August 1, 2003
Study co-author Delia Scholes, associate investigator at Group Health's Center for Health Studies, said despite having unsafe sex, the young women weren't worried about the risks. Seventy-eight percent felt they were at low risk for contracting an STD.
Despite their feelings of immunity, this group is hard hit by STDs. About 70 percent of STDs diagnosed in Washington state are in women under 25. Also, 77 percent of the state's 15,000 reported cases of chlamydia last year were in women between 15 and 24. Gonorrhea, the second most common Washington STD, infects women ages 20 to 24 more than any other age group.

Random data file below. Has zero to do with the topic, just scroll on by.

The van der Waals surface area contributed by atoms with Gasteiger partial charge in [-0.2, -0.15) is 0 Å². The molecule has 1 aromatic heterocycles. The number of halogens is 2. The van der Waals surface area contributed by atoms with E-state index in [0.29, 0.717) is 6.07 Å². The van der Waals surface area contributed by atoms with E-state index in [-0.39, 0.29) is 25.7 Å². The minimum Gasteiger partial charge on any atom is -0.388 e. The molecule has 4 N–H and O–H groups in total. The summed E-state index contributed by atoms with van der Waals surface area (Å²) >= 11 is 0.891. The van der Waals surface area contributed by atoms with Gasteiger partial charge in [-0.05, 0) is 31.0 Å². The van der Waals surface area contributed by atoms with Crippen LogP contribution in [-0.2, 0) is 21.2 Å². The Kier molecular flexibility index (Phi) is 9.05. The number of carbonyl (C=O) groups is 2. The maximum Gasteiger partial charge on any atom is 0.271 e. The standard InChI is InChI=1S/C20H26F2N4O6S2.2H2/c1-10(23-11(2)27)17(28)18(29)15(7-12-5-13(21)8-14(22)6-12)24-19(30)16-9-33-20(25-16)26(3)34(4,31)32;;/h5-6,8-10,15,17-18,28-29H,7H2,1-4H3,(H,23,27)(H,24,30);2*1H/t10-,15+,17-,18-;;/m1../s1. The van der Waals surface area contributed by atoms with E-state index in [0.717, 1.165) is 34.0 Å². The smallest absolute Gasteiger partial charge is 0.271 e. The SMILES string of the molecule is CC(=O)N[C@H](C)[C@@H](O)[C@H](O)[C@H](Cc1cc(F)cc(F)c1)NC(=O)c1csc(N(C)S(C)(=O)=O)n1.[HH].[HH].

The findings are "very counterintuitive," according to Lisa Gilbert, director of research at the American Social Health Association, an STD awareness group. "You would certainly expect they would get less wild, more mature and make better decisions as they get older," she said. She speculated that safe sex is more on the minds of college students, since safe sex messages proliferate on campus.
08.01.03; Julia Sommerfeld
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